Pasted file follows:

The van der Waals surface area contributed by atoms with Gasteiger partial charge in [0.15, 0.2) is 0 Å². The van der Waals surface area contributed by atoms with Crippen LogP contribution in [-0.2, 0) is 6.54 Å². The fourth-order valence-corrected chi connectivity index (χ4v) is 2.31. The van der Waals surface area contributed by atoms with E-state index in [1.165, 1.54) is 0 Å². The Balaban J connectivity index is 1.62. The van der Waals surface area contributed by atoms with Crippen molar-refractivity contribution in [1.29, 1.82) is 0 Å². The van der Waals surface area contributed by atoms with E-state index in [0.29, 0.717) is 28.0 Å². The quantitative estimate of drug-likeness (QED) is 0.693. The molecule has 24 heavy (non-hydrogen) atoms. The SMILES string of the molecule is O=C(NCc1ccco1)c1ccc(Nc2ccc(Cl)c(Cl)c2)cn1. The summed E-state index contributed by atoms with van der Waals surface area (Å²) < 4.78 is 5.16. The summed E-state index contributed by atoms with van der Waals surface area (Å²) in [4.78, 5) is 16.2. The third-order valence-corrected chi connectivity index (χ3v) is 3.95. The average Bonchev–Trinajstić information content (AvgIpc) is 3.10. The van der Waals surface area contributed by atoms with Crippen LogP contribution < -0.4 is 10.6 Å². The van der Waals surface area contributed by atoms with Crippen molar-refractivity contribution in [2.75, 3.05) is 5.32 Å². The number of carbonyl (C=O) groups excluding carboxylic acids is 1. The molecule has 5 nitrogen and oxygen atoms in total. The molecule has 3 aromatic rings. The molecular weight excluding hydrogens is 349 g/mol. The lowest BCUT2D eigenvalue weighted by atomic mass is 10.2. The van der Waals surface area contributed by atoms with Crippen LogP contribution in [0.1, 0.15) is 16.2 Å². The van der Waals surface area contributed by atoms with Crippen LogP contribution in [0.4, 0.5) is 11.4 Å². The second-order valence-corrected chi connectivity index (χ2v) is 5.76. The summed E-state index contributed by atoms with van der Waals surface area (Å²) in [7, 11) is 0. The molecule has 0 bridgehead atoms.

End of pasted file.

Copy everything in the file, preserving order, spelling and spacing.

The van der Waals surface area contributed by atoms with Gasteiger partial charge in [0.15, 0.2) is 0 Å². The van der Waals surface area contributed by atoms with Crippen LogP contribution in [-0.2, 0) is 6.54 Å². The fourth-order valence-corrected chi connectivity index (χ4v) is 2.31. The van der Waals surface area contributed by atoms with E-state index in [1.165, 1.54) is 0 Å². The Balaban J connectivity index is 1.62. The van der Waals surface area contributed by atoms with Crippen molar-refractivity contribution in [1.29, 1.82) is 0 Å². The van der Waals surface area contributed by atoms with E-state index in [0.29, 0.717) is 28.0 Å². The quantitative estimate of drug-likeness (QED) is 0.693. The molecule has 24 heavy (non-hydrogen) atoms. The SMILES string of the molecule is O=C(NCc1ccco1)c1ccc(Nc2ccc(Cl)c(Cl)c2)cn1. The summed E-state index contributed by atoms with van der Waals surface area (Å²) < 4.78 is 5.16. The summed E-state index contributed by atoms with van der Waals surface area (Å²) in [4.78, 5) is 16.2. The third-order valence-corrected chi connectivity index (χ3v) is 3.95. The average Bonchev–Trinajstić information content (AvgIpc) is 3.10. The van der Waals surface area contributed by atoms with Crippen LogP contribution < -0.4 is 10.6 Å². The van der Waals surface area contributed by atoms with Crippen molar-refractivity contribution in [2.75, 3.05) is 5.32 Å². The number of carbonyl (C=O) groups excluding carboxylic acids is 1. The molecule has 5 nitrogen and oxygen atoms in total. The molecule has 3 aromatic rings. The molecular weight excluding hydrogens is 349 g/mol. The lowest BCUT2D eigenvalue weighted by atomic mass is 10.2. The van der Waals surface area contributed by atoms with Crippen LogP contribution in [0.1, 0.15) is 16.2 Å². The van der Waals surface area contributed by atoms with Crippen LogP contribution in [0.4, 0.5) is 11.4 Å². The second-order valence-corrected chi connectivity index (χ2v) is 5.76. The summed E-state index contributed by atoms with van der Waals surface area (Å²) in [7, 11) is 0. The molecule has 0 bridgehead atoms.